In particular, notice too that under the Act, the new evidence must not have been available at the time of the original trial. The evidence would not, for example, be "new" if it was available but simply not lead before the jury by prosecutors. Similarly, want of diligence in ferreting out evidence on the part of the prosecutors and the police cannot be rewarded by a fresh prosecution, though the question of what sort of investigative techniques a "reasonably diligent" copper might employ is obviously open to interpretation at the margins. Our legislators, minds full of "cold cases" from the telly, and advances in forensic technologies, were probably thinking about evidence which it was scientifically impossible to obtain in the past, but are now the common currency of law enforcement.
This paradigm doesn't seem to fit neatly with the facts of Sinclair's acquittal. While the murders of Eadie and Scott occurred in 1977, Sinclair's first trial did not take place until thirty years later. It will be for the Lord Advocate to substantiate, between 2007 and 2012, rather than 1977 and 2007, that some additional significant evidence has come to light warranting the reactivation of criminal proceedings against Sinclair. While it is easy to envisage big changes in the investigative techniques available between the 1970s and the early 2000s, it is a bit trickier to see what radical technological innovations may have occurred over the last half decade, generating evidence where evidence formerly was unavailable.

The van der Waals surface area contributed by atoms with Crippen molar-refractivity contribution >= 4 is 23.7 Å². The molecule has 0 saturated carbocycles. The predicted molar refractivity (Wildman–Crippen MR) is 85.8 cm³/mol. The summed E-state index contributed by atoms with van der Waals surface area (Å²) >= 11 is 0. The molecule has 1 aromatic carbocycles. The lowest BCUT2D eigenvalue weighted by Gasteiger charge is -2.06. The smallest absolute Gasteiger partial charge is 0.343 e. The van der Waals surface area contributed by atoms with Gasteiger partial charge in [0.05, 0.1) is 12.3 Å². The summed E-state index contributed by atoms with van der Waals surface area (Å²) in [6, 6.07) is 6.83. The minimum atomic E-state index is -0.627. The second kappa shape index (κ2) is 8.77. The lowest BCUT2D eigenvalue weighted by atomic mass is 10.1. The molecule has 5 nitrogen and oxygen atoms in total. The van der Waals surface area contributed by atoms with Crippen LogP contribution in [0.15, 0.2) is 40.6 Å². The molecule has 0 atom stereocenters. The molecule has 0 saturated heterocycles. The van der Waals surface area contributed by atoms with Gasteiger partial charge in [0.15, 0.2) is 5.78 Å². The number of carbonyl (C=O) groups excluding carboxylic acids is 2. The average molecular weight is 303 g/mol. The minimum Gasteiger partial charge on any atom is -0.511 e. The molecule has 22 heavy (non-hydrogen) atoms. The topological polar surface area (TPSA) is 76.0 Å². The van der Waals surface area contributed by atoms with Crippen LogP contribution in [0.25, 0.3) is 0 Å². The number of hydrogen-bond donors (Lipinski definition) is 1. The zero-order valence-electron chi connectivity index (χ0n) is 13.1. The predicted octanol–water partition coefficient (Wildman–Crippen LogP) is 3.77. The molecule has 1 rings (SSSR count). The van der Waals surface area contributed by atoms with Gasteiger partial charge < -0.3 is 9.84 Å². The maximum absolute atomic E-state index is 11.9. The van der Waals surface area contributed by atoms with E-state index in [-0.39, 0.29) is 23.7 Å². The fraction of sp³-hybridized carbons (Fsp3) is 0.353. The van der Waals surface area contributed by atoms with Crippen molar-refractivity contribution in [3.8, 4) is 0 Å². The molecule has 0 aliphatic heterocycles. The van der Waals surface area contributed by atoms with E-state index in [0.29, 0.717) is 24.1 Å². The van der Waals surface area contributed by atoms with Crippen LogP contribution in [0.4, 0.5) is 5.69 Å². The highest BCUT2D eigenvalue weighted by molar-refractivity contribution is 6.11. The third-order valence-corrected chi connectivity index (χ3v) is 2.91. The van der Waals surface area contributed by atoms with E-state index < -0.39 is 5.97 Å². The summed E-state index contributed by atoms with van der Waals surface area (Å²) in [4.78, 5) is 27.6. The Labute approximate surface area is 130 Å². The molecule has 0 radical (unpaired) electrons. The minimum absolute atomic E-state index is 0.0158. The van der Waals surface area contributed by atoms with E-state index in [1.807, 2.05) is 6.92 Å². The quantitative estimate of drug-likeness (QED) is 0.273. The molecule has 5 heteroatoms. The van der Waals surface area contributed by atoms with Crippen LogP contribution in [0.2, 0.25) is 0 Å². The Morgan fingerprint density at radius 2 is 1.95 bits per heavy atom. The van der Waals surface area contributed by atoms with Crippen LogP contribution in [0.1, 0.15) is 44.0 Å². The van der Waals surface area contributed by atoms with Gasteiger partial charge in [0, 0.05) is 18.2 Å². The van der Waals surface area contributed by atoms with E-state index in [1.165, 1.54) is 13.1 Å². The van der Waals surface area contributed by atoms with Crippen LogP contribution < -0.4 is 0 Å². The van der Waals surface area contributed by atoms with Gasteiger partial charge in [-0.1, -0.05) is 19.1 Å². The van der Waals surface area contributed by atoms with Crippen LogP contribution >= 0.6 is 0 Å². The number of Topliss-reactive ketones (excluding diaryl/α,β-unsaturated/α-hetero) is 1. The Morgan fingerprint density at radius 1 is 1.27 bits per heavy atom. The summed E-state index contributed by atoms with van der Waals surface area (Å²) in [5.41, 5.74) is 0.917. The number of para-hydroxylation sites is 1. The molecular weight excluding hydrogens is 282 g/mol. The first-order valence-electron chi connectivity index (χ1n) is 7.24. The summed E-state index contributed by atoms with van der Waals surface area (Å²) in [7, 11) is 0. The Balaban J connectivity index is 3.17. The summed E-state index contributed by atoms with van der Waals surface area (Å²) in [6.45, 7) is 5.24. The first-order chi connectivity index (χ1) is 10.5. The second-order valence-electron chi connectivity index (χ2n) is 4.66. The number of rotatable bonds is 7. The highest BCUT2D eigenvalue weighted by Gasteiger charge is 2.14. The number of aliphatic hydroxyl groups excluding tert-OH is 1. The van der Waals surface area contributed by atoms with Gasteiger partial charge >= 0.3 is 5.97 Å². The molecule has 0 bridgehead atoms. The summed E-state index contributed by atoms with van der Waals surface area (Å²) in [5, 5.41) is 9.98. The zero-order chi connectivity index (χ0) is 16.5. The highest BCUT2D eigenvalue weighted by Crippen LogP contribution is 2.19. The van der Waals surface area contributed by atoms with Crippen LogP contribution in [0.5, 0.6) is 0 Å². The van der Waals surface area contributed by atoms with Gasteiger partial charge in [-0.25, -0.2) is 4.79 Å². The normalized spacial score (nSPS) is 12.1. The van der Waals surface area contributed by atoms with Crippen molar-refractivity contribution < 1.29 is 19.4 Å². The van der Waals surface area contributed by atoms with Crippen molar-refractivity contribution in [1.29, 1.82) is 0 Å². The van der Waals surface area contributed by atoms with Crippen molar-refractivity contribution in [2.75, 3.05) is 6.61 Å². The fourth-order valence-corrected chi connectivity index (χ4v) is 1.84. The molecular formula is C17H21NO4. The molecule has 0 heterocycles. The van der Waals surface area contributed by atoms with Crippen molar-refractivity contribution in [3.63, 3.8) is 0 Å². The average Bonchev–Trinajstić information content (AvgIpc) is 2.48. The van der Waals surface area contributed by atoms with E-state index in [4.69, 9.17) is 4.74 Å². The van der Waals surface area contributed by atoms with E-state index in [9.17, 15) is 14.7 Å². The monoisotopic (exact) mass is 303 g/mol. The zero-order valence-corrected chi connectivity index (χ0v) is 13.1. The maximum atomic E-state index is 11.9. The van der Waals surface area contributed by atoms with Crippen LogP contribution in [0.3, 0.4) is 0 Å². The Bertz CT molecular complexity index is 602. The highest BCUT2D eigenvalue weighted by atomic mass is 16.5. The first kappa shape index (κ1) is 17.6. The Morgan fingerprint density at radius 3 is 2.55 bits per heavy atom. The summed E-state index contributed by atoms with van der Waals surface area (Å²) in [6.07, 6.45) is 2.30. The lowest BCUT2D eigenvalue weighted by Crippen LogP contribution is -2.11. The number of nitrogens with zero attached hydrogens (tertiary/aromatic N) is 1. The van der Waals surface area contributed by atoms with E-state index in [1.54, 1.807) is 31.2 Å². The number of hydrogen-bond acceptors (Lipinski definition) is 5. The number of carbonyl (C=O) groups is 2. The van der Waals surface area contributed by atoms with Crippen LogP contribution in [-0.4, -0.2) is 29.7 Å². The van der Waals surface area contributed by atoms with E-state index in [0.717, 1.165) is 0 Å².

I've no insight whatever into the substance of the Crown's case, and it may well be that they have uncovered credible evidence of a confession, or new evidence within or outwith the natty fields of forensic science. No doubt we'll hear in greater detail, when the application is presented in open court some time in the new year. On the basis of what the Double Jeopardy (Scotland) Act says, however, there are still plenty of reasons to ca' canny at this stage about the High Court granting authority to the Crown for a second World End's trial to proceed.